Supreme Court helps AT&T wage war on its customers

I’ve learned that in 2011’s AT&T Mobility v. Concepcion decision, the U.S. Supreme Court allowed AT&T Mobility to place clauses in their contracts which force customers to settle disputes in private arbitration AND prevent customers from bringing class action lawsuits or even class arbitration against them. It sounds like the Supreme Court has joined forces with large corporations in their war on consumers.

CNET documented this in 2012: Why you can’t sue your wireless carrier in a class action. According to its author, Marguerite Reardon, “all four major wireless carriers in the U.S. include such arbitration-only clauses in their contracts”. How did we allow this to happen? Do you suppose that the carriers’ lobbyists (spending customers’ money) had something to do with it?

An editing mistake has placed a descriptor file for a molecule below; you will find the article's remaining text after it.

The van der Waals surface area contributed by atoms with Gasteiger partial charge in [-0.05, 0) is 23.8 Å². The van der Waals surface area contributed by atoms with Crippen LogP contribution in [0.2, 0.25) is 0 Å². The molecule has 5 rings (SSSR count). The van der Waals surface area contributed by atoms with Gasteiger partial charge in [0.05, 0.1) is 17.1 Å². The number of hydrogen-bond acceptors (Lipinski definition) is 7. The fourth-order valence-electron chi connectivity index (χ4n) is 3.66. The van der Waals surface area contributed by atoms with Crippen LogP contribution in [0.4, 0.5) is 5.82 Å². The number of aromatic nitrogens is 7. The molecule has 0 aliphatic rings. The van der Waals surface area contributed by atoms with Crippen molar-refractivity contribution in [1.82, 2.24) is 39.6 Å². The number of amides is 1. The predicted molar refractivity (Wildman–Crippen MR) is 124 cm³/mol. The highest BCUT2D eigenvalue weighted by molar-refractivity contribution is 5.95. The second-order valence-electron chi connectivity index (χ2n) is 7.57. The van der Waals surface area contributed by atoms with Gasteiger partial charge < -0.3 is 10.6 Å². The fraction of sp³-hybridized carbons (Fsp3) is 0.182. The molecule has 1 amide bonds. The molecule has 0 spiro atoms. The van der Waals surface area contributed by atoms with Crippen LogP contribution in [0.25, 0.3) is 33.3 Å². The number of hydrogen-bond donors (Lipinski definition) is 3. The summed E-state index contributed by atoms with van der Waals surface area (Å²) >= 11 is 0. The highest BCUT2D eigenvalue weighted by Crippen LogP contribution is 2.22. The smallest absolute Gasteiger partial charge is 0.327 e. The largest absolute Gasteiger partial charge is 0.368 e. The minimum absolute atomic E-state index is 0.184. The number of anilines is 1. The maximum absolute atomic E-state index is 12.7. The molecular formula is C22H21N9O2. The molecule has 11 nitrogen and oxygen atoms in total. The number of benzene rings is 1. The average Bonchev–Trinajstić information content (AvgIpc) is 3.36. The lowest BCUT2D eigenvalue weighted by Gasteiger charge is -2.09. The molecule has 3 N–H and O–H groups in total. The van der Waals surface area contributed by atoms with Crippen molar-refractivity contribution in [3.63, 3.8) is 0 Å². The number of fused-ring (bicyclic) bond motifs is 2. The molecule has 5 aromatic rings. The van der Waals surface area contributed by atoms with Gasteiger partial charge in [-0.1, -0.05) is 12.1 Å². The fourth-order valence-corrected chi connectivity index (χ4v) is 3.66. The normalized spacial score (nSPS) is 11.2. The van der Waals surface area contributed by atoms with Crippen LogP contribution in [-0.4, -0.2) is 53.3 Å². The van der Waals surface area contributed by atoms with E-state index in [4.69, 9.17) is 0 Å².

Will Carless wrote about this disgrace in May in Justice for Sale, Part Three: The War on Consumer Class Actions. He states,

By inserting “mandatory arbitration clauses” into their contracts, companies ranging from auto dealers to cell phone companies to health care providers have cut off their customers’ access to the courts, forcing them instead to settle disputes in private arbitration.

Welcome to The Machine. Welcome to 21st Century Corporatocracy.

Underground engine room. Metropolis (1927)
Underground engine room. Metropolis (1927)

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© Russ Bellew · Fort Lauderdale, Florida, USA · phone 954 873-4695


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